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High Tech Meets the Arabian Nights
Dubai's iconic Burj Al Arab hotel sets the bar for luxury worldwide.

  by Arline Inge

Eager to lay down my head after a long flight from Los Angeles, I reached for my new key card and headed toward my suite. But my butler outraced me. As he held his own card up to the electronic lock, he explained that each butler knows the name and room number of each guest, and that saves the guest’s fumbling for the key. “It’s also for safety,” he assured me. “You can leave your diamond tiara on a table, and it will be there when you come back.” But later he did show me how to operate my in-room safe. And then how with a touch of a button, to open the blinds on my floor-toceiling panorama windows. How to buzz in a guest at the door, after checking his face on the big flat screen TV. How to work the subtle lighting system in the bedroom (which I never really mastered). I timed this orientation lecture: Thirty-five minutes.

The Burj Al Arab is an all suite hotel (each suite is two stories) with one-bedroom suites at 1,800 square feet, the size of an average family home in the States. From there they graduate up to 8,000 square feet for the massive royal and presidential apartments on the highest floors.

Since there is no such thing as a room and bath for single travelers, I had to make do with a palatial suite, its grand marble staircase and gilded rococo balustrade straight out of Versailles. And it was love at first sight for the cunning marriage of trendy European design and Arabic grace in my elegantly furnished parlor.

In one corner, on the well stocked bar, was the management’s welcome gift--a bottle of Piper-Heidsieck in a silver ice bucket. Next to it was a small state-ofthe- art office area with a laptop open on the desk and ready to go. Nearby, my dining table held an assortment of Middle Eastern sweets and nuts and an oversized bowl of peaches apricots, bananas and grapes, each fruit at its peak of perfection. Every evening, a fresh platter of exquisite Continental pastries would be waiting. On various smaller tables and nooks around the room stood designer flower arrangements, a huge pompom of red roses, a row of single blooms, each in its own square vase. All with every petal intact, due no doubt to the daily care of a hotel genie.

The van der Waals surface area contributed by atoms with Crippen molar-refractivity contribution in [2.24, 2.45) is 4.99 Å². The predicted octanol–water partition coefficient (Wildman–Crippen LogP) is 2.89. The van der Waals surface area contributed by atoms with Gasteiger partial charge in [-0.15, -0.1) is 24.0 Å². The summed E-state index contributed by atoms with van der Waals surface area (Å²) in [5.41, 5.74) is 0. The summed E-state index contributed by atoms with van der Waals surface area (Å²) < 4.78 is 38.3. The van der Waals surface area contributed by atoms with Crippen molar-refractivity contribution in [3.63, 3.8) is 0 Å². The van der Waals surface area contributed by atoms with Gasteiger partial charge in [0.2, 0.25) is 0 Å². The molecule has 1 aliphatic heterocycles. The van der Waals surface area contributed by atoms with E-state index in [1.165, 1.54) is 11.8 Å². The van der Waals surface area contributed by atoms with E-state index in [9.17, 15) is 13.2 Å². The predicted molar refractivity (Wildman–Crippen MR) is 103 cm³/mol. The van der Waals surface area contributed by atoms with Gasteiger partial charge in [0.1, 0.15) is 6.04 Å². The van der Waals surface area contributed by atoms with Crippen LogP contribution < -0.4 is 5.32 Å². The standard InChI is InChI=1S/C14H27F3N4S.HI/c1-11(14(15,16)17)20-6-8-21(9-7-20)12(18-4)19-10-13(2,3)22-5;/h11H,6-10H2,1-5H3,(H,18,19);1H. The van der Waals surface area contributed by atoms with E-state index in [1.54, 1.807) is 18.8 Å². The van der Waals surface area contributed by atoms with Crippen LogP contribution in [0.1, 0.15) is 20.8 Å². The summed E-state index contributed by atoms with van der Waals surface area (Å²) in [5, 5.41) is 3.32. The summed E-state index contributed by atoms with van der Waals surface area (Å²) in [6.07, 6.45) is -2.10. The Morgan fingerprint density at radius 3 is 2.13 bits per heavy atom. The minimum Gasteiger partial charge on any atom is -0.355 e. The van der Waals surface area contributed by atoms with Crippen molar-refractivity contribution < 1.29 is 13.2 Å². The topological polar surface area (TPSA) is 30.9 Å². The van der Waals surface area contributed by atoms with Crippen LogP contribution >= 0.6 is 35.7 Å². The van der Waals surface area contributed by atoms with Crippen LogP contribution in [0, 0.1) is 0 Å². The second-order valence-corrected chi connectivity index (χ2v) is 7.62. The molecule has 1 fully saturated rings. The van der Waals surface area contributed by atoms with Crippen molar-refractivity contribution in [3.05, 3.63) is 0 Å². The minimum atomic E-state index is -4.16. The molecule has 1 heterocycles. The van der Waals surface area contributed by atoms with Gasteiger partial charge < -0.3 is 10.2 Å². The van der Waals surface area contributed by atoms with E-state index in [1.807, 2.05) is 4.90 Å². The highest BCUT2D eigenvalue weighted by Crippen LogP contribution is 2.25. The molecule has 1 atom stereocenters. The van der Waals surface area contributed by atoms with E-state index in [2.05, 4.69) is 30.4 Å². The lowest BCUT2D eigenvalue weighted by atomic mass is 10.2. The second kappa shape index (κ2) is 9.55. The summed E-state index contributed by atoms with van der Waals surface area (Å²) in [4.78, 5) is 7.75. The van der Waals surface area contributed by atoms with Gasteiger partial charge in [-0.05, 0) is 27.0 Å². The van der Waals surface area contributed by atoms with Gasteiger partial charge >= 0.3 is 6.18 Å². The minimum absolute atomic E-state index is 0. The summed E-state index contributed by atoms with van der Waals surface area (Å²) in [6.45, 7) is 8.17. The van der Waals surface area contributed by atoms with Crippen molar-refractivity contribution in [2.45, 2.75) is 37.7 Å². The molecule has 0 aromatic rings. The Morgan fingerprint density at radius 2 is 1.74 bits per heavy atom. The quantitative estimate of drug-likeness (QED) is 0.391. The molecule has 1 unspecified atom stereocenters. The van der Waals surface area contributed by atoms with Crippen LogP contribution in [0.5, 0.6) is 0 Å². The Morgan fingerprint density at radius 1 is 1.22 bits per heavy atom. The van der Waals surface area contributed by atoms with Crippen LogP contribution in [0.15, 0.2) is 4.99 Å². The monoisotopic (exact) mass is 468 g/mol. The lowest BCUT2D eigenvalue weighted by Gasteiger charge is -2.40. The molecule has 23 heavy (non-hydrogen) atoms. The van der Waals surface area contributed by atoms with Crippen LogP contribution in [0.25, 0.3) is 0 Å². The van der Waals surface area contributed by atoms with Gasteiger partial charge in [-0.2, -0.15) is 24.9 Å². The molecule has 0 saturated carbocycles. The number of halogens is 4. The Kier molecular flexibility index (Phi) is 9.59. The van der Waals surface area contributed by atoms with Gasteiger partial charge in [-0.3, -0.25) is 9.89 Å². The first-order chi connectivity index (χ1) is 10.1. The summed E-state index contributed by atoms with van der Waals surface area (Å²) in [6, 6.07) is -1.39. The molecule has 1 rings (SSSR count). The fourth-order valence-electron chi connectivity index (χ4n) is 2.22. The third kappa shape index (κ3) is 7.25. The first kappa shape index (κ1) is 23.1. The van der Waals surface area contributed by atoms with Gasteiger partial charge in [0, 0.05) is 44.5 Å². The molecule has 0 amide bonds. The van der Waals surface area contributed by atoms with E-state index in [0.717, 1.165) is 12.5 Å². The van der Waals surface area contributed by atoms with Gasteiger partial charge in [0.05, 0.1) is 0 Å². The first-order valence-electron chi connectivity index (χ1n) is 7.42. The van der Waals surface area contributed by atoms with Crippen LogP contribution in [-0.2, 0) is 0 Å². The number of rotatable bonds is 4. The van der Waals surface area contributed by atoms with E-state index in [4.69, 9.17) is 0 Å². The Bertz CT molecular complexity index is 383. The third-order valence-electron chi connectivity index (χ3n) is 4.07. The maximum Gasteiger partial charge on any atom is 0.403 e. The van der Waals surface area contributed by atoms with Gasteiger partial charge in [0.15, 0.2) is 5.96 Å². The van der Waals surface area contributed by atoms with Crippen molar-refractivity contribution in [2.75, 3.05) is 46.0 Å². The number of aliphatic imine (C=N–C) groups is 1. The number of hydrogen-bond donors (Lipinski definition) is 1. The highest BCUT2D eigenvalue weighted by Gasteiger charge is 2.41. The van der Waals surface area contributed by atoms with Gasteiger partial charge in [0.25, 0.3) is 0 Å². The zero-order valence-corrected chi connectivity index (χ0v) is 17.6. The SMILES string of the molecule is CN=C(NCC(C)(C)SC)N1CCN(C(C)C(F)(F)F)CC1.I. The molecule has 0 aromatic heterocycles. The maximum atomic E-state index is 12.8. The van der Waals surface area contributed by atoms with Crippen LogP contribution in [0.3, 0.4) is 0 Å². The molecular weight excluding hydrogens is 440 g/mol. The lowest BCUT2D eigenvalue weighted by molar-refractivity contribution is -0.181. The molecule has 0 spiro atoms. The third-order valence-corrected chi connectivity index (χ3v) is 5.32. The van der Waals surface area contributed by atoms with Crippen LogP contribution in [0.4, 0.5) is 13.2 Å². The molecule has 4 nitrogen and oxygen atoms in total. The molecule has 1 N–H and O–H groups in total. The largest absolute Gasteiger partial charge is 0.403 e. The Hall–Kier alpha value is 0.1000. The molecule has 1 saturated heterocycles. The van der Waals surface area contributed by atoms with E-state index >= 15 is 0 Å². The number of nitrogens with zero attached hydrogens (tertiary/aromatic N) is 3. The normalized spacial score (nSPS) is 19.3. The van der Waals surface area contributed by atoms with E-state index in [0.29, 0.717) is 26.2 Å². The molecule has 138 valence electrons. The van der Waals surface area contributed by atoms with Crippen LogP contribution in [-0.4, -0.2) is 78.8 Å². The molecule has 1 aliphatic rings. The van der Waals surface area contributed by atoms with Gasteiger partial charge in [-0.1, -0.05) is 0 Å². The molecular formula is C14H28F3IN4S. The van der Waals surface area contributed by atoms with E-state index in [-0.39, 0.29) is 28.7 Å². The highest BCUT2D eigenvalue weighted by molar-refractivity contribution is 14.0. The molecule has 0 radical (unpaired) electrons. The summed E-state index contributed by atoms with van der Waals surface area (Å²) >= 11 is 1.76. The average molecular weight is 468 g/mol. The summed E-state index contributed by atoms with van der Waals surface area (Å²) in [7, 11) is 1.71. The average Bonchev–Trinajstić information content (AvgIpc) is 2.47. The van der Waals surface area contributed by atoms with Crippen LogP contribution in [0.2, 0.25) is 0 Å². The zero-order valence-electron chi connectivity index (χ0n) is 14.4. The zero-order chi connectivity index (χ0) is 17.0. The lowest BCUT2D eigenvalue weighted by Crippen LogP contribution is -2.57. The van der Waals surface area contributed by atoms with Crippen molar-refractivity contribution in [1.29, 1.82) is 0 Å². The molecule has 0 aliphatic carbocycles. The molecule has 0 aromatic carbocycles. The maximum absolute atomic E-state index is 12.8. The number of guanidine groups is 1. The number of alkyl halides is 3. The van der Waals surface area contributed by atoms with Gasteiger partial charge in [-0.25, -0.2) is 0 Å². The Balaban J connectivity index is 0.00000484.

My large, comfortable bedroom at the top of the stairs held an inviting oversize canopy bed. My bathroom was a private spa with its glassed-in rain shower and a double Jacuzzi with more controls than a Lamborghini. On the richly veined marble counter stood full sizes of hisand- hers Hermes lotions, creams, scents and sprays (no sample sizes here). “Do take home whatever you don’t use of it,” urged my butler, adding a colorful gift beach bag filled with necessities for sand and poolside. Before leaving for the airport, I weighed my loot on the bathroom scale. At more than five pounds, it almost put my bag over the limit.

As I wandered back to the bedroom to select from a pillow menu with l7 different choices, I was startled by something I never expected to see at this level of grandeur. Under the ornate canopy over my bed was a large framed mirror. With Dubai’s unrestrained, sometimes wild architecture, relaxed liquor laws and forgiving tourist dress code, it’s no wonder that they call this city the Vegas of the Middle East!

One benighted member of our party had come along nursing a broken arm. “I admire your pluck,” a kindly fellow guest had remarked, while admiring the lovely curlicues of Arabian henna that covered her cast. “Plucky?” she later told me. ”What was that man thinking? My butler appears instantly whenever I buzz for him to...

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